The last time the country had to face the consequences of health staff striking was in 2016 when the junior doctors walked out over the renegotiation of their contract. Seven years later junior doctors have announced their intention to join the nurses and ambulance staff on the picket line. But what direct impact, if any, are the strikes likely to have on patient safety? What about the underlying reasons behind the strike action, already serious before the pandemic but that have gone critical since? And, stuck in the middle, patients worry that they will end up as collateral damage as continuity of care and elective treatments are disrupted and / or cancelled.
Impact of strikes
A 2018 research study from Imperial College* assessed the effect of the four junior doctors’ 2016 strikes, and concluded that, although the provision of day to day patient care was significantly disrupted, this did not necessarily result in worse patient health outcomes. Previous studies on the effect of strikes, both in the UK and abroad, have come to broadly similar conclusions; for instance, a 2015 study, reported in the BMJ, from Harvard Medical School and Brigham and Women’s Hospital, Boston, USA suggested strikes have a marginal effect on patient safety. A further, more recent, study into the impact of strikes globally on patient morbidity by the University of Greenwich reached a similar conclusion. Although the number of health workers striking is considerably greater than in 2016, with nurses also striking for the first time, the provision of emergency help for a serious or life-threatening injury and continuing care for those who would suffer if their treatment was withdrawn, such as cancer care, should help to mitigate any lasting damage.
Strikes are the manifestation of deeper malaise
When interviewed about why their members felt impelled to strike, all union leaders referred to the knock on effects of low staffing levels across the health service and the lack of social care that prevents acute hospitals from moving patients to a more appropriate care setting. Staff shortages have resulted in almost unmanageable workloads in some areas of the health service leading to high absence levels due to fatigue and stress-related illness. Although the policy decision to restrict the number of medical training places and remove nursing bursaries has been reversed, there will be a time lag before the newly trained doctors and nurses are ready to join the front line. Thus, the NHS will remain heavily reliant on recruiting overseas (raising both ethical and logistical questions) to fill the breach. A recent Healthcare Safety Investigation Branch (HSIB) report illustrates the rock bottom morale of NHS staff, noting that they have ‘faced “significant distress” and harm over the past year’ [BBC Report, 27 February 2023]. Many of the scenarios described by ambulance, nursing and other medical staff has left many feeling traumatised and suffering from exhaustion and severe anxiety.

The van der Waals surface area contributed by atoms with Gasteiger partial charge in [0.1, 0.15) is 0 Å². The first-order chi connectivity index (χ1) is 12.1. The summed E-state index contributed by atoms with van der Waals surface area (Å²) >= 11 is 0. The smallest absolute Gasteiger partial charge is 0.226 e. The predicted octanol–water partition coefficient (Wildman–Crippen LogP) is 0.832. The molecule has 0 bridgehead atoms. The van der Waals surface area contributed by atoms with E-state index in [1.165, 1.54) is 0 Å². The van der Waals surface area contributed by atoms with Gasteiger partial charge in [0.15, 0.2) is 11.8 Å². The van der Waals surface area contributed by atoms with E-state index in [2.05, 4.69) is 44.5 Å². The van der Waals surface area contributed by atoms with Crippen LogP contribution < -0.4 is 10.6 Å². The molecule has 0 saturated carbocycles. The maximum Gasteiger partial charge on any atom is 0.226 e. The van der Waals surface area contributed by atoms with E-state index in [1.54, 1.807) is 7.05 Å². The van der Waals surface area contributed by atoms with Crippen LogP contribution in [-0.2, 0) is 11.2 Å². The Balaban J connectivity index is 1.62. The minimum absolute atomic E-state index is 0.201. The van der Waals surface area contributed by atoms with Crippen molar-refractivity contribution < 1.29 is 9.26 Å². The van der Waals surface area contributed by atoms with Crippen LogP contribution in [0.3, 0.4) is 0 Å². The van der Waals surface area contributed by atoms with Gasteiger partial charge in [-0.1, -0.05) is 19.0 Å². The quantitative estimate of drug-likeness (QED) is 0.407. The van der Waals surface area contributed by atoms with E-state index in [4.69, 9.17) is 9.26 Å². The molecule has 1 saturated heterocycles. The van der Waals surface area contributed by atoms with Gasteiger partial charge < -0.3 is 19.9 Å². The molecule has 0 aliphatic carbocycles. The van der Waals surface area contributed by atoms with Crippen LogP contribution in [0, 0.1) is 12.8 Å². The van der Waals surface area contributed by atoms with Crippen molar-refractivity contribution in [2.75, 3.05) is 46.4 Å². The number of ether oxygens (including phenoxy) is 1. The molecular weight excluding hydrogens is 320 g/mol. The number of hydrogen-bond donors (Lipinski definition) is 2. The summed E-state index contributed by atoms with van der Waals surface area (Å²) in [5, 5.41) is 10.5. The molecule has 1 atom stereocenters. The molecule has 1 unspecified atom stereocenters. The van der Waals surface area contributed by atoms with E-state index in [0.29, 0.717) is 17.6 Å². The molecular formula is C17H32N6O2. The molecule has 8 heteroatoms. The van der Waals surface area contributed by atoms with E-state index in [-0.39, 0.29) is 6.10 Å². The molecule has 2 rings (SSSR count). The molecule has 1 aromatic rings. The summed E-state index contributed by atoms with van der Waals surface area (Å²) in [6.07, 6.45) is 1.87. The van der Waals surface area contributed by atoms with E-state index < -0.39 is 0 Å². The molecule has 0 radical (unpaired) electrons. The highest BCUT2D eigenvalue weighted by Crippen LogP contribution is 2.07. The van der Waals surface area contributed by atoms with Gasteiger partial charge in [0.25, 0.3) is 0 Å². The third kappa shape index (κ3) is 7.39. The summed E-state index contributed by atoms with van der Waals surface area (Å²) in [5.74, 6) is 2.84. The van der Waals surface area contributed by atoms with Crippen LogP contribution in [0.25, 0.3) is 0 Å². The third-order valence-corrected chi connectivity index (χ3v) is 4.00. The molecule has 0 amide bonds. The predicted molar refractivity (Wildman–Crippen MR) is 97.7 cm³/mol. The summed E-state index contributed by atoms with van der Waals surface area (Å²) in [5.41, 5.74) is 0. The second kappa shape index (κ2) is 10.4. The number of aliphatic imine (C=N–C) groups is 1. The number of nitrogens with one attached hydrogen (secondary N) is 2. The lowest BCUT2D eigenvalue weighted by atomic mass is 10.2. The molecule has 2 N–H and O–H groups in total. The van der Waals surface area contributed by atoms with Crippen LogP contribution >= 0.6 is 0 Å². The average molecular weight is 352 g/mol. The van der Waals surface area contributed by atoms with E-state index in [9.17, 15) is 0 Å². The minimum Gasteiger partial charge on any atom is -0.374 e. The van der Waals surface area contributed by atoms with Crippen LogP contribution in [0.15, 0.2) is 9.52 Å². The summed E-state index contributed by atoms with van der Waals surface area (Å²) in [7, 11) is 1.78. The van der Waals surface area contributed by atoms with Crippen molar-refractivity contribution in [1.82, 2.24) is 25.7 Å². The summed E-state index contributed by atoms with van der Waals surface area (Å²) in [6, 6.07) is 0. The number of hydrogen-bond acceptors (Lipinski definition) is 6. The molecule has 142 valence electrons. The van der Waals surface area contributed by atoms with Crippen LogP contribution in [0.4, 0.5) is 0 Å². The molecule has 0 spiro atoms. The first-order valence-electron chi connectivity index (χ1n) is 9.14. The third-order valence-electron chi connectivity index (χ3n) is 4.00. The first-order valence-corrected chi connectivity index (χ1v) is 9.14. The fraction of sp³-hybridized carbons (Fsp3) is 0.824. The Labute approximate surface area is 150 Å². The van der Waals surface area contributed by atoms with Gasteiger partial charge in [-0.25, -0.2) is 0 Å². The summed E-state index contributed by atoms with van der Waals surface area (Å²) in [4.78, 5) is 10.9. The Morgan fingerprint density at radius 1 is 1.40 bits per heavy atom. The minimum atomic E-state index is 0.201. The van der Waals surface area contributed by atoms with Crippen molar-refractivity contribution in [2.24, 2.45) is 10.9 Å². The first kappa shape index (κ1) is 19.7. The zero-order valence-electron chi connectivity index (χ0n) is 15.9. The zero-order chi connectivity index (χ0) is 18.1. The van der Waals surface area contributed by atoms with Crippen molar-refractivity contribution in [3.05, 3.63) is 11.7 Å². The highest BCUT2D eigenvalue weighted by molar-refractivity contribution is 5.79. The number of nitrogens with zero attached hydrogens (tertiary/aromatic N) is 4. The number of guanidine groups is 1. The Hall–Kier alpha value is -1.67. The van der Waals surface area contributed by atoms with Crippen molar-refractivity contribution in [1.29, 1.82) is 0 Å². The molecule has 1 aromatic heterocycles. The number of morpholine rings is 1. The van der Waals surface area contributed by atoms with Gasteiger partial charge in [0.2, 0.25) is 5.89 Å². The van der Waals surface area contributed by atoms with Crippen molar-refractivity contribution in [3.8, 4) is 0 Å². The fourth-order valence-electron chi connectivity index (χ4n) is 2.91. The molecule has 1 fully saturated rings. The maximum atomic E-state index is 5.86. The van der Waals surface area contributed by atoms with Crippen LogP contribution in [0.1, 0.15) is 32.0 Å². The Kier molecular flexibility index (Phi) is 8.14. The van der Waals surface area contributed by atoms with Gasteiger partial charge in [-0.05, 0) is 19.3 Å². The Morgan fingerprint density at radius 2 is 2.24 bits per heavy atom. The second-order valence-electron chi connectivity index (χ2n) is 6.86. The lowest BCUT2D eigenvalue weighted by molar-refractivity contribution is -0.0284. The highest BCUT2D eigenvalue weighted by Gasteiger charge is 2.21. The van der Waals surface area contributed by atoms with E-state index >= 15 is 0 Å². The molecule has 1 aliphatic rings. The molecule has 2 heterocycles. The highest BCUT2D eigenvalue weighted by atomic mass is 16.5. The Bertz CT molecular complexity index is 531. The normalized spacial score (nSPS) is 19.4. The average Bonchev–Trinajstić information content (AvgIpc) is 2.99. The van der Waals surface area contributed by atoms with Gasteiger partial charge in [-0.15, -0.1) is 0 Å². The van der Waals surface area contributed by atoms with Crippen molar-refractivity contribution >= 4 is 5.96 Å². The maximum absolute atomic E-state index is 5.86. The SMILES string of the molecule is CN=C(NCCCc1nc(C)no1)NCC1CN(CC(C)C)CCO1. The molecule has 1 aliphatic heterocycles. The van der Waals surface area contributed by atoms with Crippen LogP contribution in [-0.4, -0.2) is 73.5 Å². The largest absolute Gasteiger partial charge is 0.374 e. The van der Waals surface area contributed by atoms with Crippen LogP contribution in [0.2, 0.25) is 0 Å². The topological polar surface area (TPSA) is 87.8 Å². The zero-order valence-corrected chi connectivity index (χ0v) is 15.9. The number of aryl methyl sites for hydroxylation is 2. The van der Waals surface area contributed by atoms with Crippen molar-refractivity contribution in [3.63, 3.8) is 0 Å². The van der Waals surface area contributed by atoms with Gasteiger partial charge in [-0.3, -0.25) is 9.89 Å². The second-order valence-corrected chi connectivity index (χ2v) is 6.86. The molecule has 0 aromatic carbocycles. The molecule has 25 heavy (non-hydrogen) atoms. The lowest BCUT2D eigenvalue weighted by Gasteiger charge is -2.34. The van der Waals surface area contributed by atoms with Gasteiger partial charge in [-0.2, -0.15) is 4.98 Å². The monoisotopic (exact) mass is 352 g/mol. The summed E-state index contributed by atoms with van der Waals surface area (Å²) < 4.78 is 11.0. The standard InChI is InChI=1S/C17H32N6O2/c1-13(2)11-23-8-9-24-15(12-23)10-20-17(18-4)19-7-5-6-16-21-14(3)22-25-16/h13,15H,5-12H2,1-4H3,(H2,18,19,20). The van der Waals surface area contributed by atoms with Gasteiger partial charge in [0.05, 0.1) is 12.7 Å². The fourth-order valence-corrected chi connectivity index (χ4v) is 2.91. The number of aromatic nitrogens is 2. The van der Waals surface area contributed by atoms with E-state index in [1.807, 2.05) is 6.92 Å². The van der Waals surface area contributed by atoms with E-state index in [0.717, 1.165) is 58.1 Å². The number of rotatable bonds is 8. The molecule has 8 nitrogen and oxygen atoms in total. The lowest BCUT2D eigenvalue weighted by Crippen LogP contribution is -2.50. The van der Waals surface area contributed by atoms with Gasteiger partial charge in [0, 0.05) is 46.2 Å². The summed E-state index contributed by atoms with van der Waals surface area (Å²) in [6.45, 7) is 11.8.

It is inevitable that patience confidence in the health service will be knocked, particularly for those who have had appointments and elective procedures cancelled, sometimes for the second or third time. To date, public support for all the health workers taking strike action has held up and, even with the junior doctors deciding to strike, looks likely to be maintained. As union leaders and striking staff have clearly articulated, low staffing levels and pay that has not kept pace with inflation, has not only damaged staff directly employed but is also having a negative impact on recruitment and retention. Of course, the people most directly affected are the patients. Those needing emergency care are unlikely to suffer providing Trusts have put a proper action plan in place to cope; it is those with long term conditions and those still on post-Pandemic waiting lists who are likely to feel the real impact of the strikes.
Where does this leave patients?
Support for striking NHS staff remains in place with most people understanding, and sympathising with, the reasons behind the walk-out. Staff interviewed by the HSIB expressed fears that overwork and stress will lead, sooner or later, to them making a mistake and causing patients to suffer. The main worry will be the raft of non-urgent cases that become, due to delay, more pressing as time goes on. A backlog of cancelled elective procedures and outpatient appointments, potentially leading to long term complications, may result in hospitals that fail to put contingency plans in place facing negligence claims from patients who believe that their long term welfare has been severely compromised by their delayed treatment. However, a successful medical negligence claim is a high hurdle to clear and relies on a reasonable body of medical opinion concurring that they would have pursued a similar course of action.
Although there have been dire warnings from government and elsewhere that patient safety will be severely compromised by the ongoing strikes, so far the system appears to be holding up – just – under the strain. How long this can last remains to be seen.
* Furnivall; Bottle; Aylin ‘Retrospective analysis of the national impact of industrial action by English junior doctors in 2016’; School of Public Health, Imperial College